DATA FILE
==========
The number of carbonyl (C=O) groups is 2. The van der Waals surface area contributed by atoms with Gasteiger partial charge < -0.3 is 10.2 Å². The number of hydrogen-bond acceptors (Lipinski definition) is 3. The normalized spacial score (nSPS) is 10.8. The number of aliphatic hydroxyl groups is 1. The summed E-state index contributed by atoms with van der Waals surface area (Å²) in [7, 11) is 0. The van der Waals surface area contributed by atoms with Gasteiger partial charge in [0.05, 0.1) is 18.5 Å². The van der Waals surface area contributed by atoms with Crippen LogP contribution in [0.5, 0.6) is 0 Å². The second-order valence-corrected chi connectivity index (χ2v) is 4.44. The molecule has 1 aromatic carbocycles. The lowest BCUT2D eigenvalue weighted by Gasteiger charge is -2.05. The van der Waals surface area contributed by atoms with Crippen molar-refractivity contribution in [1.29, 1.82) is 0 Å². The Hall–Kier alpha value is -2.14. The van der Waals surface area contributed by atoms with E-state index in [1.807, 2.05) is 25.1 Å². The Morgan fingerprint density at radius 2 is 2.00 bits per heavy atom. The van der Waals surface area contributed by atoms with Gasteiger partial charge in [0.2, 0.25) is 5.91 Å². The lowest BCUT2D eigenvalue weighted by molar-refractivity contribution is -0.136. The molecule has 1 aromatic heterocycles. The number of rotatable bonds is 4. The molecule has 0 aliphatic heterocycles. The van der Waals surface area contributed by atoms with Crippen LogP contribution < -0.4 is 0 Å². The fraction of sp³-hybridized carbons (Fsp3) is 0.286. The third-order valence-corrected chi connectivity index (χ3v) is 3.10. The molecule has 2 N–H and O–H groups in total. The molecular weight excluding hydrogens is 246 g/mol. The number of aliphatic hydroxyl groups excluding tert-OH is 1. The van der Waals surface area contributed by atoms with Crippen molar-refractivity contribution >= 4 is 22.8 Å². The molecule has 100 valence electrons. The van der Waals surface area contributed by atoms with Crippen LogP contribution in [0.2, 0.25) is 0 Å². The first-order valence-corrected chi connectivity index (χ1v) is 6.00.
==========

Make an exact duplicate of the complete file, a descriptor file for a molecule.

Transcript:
The number of carbonyl (C=O) groups is 2. The van der Waals surface area contributed by atoms with Gasteiger partial charge < -0.3 is 10.2 Å². The number of hydrogen-bond acceptors (Lipinski definition) is 3. The normalized spacial score (nSPS) is 10.8. The number of aliphatic hydroxyl groups is 1. The summed E-state index contributed by atoms with van der Waals surface area (Å²) in [7, 11) is 0. The van der Waals surface area contributed by atoms with Gasteiger partial charge in [0.05, 0.1) is 18.5 Å². The van der Waals surface area contributed by atoms with Crippen LogP contribution in [0.5, 0.6) is 0 Å². The second-order valence-corrected chi connectivity index (χ2v) is 4.44. The molecule has 1 aromatic carbocycles. The lowest BCUT2D eigenvalue weighted by Gasteiger charge is -2.05. The van der Waals surface area contributed by atoms with Crippen molar-refractivity contribution in [1.29, 1.82) is 0 Å². The Hall–Kier alpha value is -2.14. The van der Waals surface area contributed by atoms with E-state index in [1.807, 2.05) is 25.1 Å². The Morgan fingerprint density at radius 2 is 2.00 bits per heavy atom. The van der Waals surface area contributed by atoms with Gasteiger partial charge in [0.2, 0.25) is 5.91 Å². The lowest BCUT2D eigenvalue weighted by molar-refractivity contribution is -0.136. The molecule has 1 aromatic heterocycles. The number of rotatable bonds is 4. The molecule has 0 aliphatic heterocycles. The van der Waals surface area contributed by atoms with Crippen LogP contribution < -0.4 is 0 Å². The fraction of sp³-hybridized carbons (Fsp3) is 0.286. The third-order valence-corrected chi connectivity index (χ3v) is 3.10. The molecule has 2 N–H and O–H groups in total. The molecular weight excluding hydrogens is 246 g/mol. The number of aliphatic hydroxyl groups excluding tert-OH is 1. The van der Waals surface area contributed by atoms with Crippen molar-refractivity contribution >= 4 is 22.8 Å². The molecule has 100 valence electrons. The van der Waals surface area contributed by atoms with Crippen LogP contribution in [0.2, 0.25) is 0 Å². The first-order valence-corrected chi connectivity index (χ1v) is 6.00.